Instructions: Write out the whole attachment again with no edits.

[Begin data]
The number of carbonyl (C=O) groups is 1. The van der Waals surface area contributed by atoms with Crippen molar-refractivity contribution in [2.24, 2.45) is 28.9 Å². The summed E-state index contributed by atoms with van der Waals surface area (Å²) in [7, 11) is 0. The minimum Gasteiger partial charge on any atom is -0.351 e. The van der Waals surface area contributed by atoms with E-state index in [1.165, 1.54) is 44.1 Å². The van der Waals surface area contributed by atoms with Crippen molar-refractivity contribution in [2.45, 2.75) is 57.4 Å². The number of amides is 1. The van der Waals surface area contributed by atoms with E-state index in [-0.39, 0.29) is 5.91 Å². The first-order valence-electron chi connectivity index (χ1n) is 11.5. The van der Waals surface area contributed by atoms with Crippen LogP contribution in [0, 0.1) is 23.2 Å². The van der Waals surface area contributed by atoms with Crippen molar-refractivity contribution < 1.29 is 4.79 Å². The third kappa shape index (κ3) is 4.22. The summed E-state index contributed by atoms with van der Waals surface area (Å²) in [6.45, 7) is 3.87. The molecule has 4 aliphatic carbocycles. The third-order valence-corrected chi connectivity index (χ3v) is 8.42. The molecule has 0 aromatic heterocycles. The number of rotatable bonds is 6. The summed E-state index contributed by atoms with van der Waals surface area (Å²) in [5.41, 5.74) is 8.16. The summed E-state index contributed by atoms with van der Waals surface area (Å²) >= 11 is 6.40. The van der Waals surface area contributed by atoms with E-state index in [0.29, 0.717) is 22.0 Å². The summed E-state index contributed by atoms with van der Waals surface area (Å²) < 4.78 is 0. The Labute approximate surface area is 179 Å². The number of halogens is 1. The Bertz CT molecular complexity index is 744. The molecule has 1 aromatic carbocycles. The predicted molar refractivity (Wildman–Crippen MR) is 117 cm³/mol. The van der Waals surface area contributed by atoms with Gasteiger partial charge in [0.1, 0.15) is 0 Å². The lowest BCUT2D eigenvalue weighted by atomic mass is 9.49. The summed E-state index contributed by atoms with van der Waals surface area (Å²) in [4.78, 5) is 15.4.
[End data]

The number of carbonyl (C=O) groups is 1. The van der Waals surface area contributed by atoms with Crippen molar-refractivity contribution in [2.24, 2.45) is 28.9 Å². The summed E-state index contributed by atoms with van der Waals surface area (Å²) in [7, 11) is 0. The minimum Gasteiger partial charge on any atom is -0.351 e. The van der Waals surface area contributed by atoms with E-state index in [1.165, 1.54) is 44.1 Å². The van der Waals surface area contributed by atoms with Crippen molar-refractivity contribution in [2.45, 2.75) is 57.4 Å². The number of amides is 1. The van der Waals surface area contributed by atoms with E-state index in [-0.39, 0.29) is 5.91 Å². The first-order valence-electron chi connectivity index (χ1n) is 11.5. The van der Waals surface area contributed by atoms with Crippen LogP contribution in [0, 0.1) is 23.2 Å². The van der Waals surface area contributed by atoms with Crippen molar-refractivity contribution < 1.29 is 4.79 Å². The third kappa shape index (κ3) is 4.22. The summed E-state index contributed by atoms with van der Waals surface area (Å²) in [6.45, 7) is 3.87. The molecule has 4 aliphatic carbocycles. The third-order valence-corrected chi connectivity index (χ3v) is 8.42. The molecule has 0 aromatic heterocycles. The number of rotatable bonds is 6. The summed E-state index contributed by atoms with van der Waals surface area (Å²) in [5.41, 5.74) is 8.16. The summed E-state index contributed by atoms with van der Waals surface area (Å²) >= 11 is 6.40. The van der Waals surface area contributed by atoms with E-state index in [0.29, 0.717) is 22.0 Å². The summed E-state index contributed by atoms with van der Waals surface area (Å²) < 4.78 is 0. The Labute approximate surface area is 179 Å². The number of halogens is 1. The Bertz CT molecular complexity index is 744. The molecule has 1 aromatic carbocycles. The predicted molar refractivity (Wildman–Crippen MR) is 117 cm³/mol. The van der Waals surface area contributed by atoms with Gasteiger partial charge in [0.1, 0.15) is 0 Å². The lowest BCUT2D eigenvalue weighted by atomic mass is 9.49. The summed E-state index contributed by atoms with van der Waals surface area (Å²) in [4.78, 5) is 15.4.